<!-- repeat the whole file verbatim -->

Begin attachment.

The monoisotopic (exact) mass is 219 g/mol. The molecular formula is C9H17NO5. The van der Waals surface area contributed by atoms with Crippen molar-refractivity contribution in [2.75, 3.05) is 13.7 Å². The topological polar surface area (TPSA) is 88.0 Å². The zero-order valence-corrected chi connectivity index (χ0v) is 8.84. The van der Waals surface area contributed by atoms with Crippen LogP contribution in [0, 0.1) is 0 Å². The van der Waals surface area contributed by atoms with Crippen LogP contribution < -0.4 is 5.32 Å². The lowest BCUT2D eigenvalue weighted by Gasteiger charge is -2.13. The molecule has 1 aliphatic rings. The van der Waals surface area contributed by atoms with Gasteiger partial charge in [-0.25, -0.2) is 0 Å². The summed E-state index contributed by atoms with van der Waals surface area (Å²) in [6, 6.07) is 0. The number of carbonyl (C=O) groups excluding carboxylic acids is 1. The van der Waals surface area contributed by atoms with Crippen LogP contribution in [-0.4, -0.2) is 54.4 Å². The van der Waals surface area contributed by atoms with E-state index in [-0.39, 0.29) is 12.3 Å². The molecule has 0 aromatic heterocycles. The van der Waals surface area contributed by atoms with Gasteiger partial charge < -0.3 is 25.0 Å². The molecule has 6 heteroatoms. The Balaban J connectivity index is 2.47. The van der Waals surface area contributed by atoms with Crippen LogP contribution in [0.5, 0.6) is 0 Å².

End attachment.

The monoisotopic (exact) mass is 219 g/mol. The molecular formula is C9H17NO5. The van der Waals surface area contributed by atoms with Crippen molar-refractivity contribution in [2.75, 3.05) is 13.7 Å². The topological polar surface area (TPSA) is 88.0 Å². The zero-order valence-corrected chi connectivity index (χ0v) is 8.84. The van der Waals surface area contributed by atoms with Crippen LogP contribution in [0, 0.1) is 0 Å². The van der Waals surface area contributed by atoms with Crippen LogP contribution < -0.4 is 5.32 Å². The lowest BCUT2D eigenvalue weighted by Gasteiger charge is -2.13. The molecule has 1 aliphatic rings. The van der Waals surface area contributed by atoms with Gasteiger partial charge in [-0.25, -0.2) is 0 Å². The summed E-state index contributed by atoms with van der Waals surface area (Å²) in [6, 6.07) is 0. The number of carbonyl (C=O) groups excluding carboxylic acids is 1. The van der Waals surface area contributed by atoms with Crippen LogP contribution in [-0.4, -0.2) is 54.4 Å². The van der Waals surface area contributed by atoms with E-state index in [-0.39, 0.29) is 12.3 Å². The molecule has 0 aromatic heterocycles. The van der Waals surface area contributed by atoms with Gasteiger partial charge < -0.3 is 25.0 Å². The molecule has 6 heteroatoms. The Balaban J connectivity index is 2.47. The van der Waals surface area contributed by atoms with Crippen LogP contribution in [0.5, 0.6) is 0 Å².